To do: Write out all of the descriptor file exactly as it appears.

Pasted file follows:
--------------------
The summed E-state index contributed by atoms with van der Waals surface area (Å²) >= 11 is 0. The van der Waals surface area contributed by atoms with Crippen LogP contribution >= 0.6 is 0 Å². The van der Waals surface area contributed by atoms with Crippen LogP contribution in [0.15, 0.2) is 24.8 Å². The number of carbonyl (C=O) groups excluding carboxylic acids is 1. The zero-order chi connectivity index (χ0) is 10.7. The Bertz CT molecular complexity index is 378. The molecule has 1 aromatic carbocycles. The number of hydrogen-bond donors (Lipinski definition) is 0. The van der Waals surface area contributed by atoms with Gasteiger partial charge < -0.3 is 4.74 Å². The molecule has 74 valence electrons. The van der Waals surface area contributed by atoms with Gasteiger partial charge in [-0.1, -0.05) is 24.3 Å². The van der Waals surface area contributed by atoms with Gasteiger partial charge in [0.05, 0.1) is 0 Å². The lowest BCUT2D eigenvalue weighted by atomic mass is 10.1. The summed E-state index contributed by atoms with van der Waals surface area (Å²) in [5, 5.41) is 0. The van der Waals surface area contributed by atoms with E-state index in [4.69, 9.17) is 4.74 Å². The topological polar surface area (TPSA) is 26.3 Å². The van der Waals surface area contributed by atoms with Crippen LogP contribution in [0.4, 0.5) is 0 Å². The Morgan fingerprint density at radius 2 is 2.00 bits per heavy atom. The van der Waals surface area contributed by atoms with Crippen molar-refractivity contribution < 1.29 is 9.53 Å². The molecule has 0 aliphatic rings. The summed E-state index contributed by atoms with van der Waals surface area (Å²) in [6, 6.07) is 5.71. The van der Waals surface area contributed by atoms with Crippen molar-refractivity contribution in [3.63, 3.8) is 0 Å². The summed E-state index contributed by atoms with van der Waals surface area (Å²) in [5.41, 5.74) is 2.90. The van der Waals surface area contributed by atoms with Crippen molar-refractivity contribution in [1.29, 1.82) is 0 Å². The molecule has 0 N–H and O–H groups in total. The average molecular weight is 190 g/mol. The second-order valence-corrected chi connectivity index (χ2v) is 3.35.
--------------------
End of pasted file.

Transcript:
The summed E-state index contributed by atoms with van der Waals surface area (Å²) >= 11 is 0. The van der Waals surface area contributed by atoms with Crippen LogP contribution >= 0.6 is 0 Å². The van der Waals surface area contributed by atoms with Crippen LogP contribution in [0.15, 0.2) is 24.8 Å². The number of carbonyl (C=O) groups excluding carboxylic acids is 1. The zero-order chi connectivity index (χ0) is 10.7. The Bertz CT molecular complexity index is 378. The molecule has 1 aromatic carbocycles. The number of hydrogen-bond donors (Lipinski definition) is 0. The van der Waals surface area contributed by atoms with Gasteiger partial charge < -0.3 is 4.74 Å². The molecule has 74 valence electrons. The van der Waals surface area contributed by atoms with Gasteiger partial charge in [-0.1, -0.05) is 24.3 Å². The van der Waals surface area contributed by atoms with Gasteiger partial charge in [0.05, 0.1) is 0 Å². The lowest BCUT2D eigenvalue weighted by atomic mass is 10.1. The summed E-state index contributed by atoms with van der Waals surface area (Å²) in [5, 5.41) is 0. The van der Waals surface area contributed by atoms with E-state index in [4.69, 9.17) is 4.74 Å². The topological polar surface area (TPSA) is 26.3 Å². The van der Waals surface area contributed by atoms with Crippen LogP contribution in [0.4, 0.5) is 0 Å². The Morgan fingerprint density at radius 2 is 2.00 bits per heavy atom. The van der Waals surface area contributed by atoms with Crippen molar-refractivity contribution < 1.29 is 9.53 Å². The molecule has 0 aliphatic rings. The summed E-state index contributed by atoms with van der Waals surface area (Å²) in [6, 6.07) is 5.71. The van der Waals surface area contributed by atoms with Crippen molar-refractivity contribution in [3.63, 3.8) is 0 Å². The summed E-state index contributed by atoms with van der Waals surface area (Å²) in [5.41, 5.74) is 2.90. The van der Waals surface area contributed by atoms with Crippen molar-refractivity contribution in [1.29, 1.82) is 0 Å². The molecule has 0 N–H and O–H groups in total. The average molecular weight is 190 g/mol. The second-order valence-corrected chi connectivity index (χ2v) is 3.35.